The opening cue, “Fade In,” sets the tone for the entire score, through a series of quietly downbeat string textures underpinned with tinkling pianos, harpsichords, and almost imperceptible touches from a glockenspiel. “Big Shoes” feels a little more dramatic through its use of clanging bells, repeating the rhythms from the opening track, and eventually melting into a gentle set of murmuring string figures, and a more dramatically intense finale for dark brasses and rumbling timpani. The “Love Theme from Barton Fink” continues in much the same vein, albeit with a slightly broader orchestral sound with more emphasis on brass, until it all gives way to the first piece of Skip Lievsay sound design. The subsequent “Barton In Shock” has a wryly comical tone that comes from the interplay between bowed and plucked strings – you can almost see John Turturro’s face, contorted in bemused confusion – while the hesitant, oddly deliberate pacing seems intentionally designed to make the listener feel uneasily off-kilter.

The “Typing Montage” again increases the scope of the instrumental palette by shifting the melodic line to piano and harpsichord, and again increasing the brass content, while the prominent plucked basses have a tone that feels like a deconstructed take on Bach’s “Air on the G String”. “The Box” – which is, of course, an important mysterious maguffin in the story, relating to both Barton’s neighbor Meadows and the cure for his writer’s block – uses slightly more agitated, elongated string chords with a tragic countenance, before eventually descending into the second of Skip Lievsay’s chaotic sound design sequences. “Barton In Flames” is the dramatic conclusion to the story, wherein the protagonist’s apartment (and all evidence of his supposed crimes) is consumed by fire, to the sound of Burwell’s siren-like strings and darkly-hued brass. The conclusive “Fade Out – The End” returns to the stylistics heard in the opening cue, ending the core on a thoughtful and enigmatic note.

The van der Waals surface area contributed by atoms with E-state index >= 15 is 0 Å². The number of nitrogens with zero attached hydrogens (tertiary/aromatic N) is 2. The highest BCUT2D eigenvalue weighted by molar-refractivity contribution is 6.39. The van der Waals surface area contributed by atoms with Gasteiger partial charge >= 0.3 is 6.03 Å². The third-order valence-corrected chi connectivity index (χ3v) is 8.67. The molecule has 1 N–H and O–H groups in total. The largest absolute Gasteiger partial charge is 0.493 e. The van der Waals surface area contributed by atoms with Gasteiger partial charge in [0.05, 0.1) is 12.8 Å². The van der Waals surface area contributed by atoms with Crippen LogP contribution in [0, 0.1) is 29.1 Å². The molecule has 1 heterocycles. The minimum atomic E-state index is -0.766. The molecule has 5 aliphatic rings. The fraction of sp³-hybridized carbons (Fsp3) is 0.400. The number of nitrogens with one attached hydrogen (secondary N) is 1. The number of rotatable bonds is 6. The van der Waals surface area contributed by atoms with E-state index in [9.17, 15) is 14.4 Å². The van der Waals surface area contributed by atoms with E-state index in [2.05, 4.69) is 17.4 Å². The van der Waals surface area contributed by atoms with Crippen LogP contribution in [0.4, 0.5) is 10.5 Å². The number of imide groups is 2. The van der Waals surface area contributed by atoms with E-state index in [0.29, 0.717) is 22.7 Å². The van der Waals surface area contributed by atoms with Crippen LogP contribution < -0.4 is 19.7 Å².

The soundtrack for Barton Fink was not released on CD at the time the film was released; eventually, just over 15 minutes of it was released as part of a 2-for-1 release with the score from another Coen Brothers film, Fargo, produced by TVT Records in 1996. The album is certainly worth seeking out – Fargo is one of Burwell’s all-time best – but Barton Fink should not be overlooked either. It’s a small, intimate, introspective score, which leaves an interestingly downbeat aftertaste, and is a clever musical depiction of a man whose life is falling apart. I like it a lot, but I can’t quite put my finger on why. Maybe this writer’s block business is more pervasive than I thought…

Buy the Barton Fink soundtrack from the Movie Music UK Store

Track Listing:

  • Fade In (1:08)
  • Big Shoes (1:33)
  • Love Theme from Barton Fink (1:21)
  • Barton in Shock (1:58)
  • Typing Montage (2:11)
  • The Box (3:06)
  • Barton in Flames (0:57)
  • Fade Out – The End (3:37)

Running Time: 15 minutes 50 seconds

TVT Records SMMCD-614 (1991/1996)

Music composed by Carter Burwell. Conducted by Sonny Kompanek. Orchestrations by Sonny Kompanek. Recorded and mixed by Mike Farrow. Edited by Todd Kasow. Album produced by Carter Burwell.

  1. No comments yet.
  1. No trackbacks yet.

Leave a Reply

Fill in your details below or click an icon to log in:

WordPress.com Logo

You are commenting using your WordPress.com account. Log Out /  Change )

Facebook photo

You are commenting using your Facebook account. Log Out /  Change )

Connecting to %s

This site uses Akismet to reduce spam. Learn how your comment data is processed.

%d bloggers like this: